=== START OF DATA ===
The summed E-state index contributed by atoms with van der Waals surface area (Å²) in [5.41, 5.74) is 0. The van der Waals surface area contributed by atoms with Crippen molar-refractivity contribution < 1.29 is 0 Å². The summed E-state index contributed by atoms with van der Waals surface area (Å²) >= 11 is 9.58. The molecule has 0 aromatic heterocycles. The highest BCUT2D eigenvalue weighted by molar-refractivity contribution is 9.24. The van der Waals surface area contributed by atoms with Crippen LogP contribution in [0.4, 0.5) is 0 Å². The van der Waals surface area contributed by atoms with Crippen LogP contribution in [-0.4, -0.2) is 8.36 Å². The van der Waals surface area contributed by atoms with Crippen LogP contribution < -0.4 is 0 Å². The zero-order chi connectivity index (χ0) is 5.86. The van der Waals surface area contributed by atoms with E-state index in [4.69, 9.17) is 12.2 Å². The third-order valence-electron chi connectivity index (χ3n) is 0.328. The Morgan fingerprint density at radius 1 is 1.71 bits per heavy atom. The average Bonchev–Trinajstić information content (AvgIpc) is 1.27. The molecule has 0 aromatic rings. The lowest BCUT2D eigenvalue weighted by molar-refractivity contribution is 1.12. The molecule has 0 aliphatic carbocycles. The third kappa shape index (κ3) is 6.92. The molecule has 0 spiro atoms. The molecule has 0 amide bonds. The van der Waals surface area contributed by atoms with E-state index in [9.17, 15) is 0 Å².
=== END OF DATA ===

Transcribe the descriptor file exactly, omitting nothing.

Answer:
The summed E-state index contributed by atoms with van der Waals surface area (Å²) in [5.41, 5.74) is 0. The van der Waals surface area contributed by atoms with Crippen molar-refractivity contribution < 1.29 is 0 Å². The summed E-state index contributed by atoms with van der Waals surface area (Å²) >= 11 is 9.58. The molecule has 0 aromatic heterocycles. The highest BCUT2D eigenvalue weighted by molar-refractivity contribution is 9.24. The van der Waals surface area contributed by atoms with Crippen LogP contribution in [0.4, 0.5) is 0 Å². The van der Waals surface area contributed by atoms with Crippen LogP contribution in [-0.4, -0.2) is 8.36 Å². The van der Waals surface area contributed by atoms with Crippen LogP contribution < -0.4 is 0 Å². The zero-order chi connectivity index (χ0) is 5.86. The van der Waals surface area contributed by atoms with E-state index in [4.69, 9.17) is 12.2 Å². The third-order valence-electron chi connectivity index (χ3n) is 0.328. The Morgan fingerprint density at radius 1 is 1.71 bits per heavy atom. The average Bonchev–Trinajstić information content (AvgIpc) is 1.27. The molecule has 0 aromatic rings. The lowest BCUT2D eigenvalue weighted by molar-refractivity contribution is 1.12. The molecule has 0 aliphatic carbocycles. The third kappa shape index (κ3) is 6.92. The molecule has 0 spiro atoms. The molecule has 0 amide bonds. The van der Waals surface area contributed by atoms with E-state index in [9.17, 15) is 0 Å².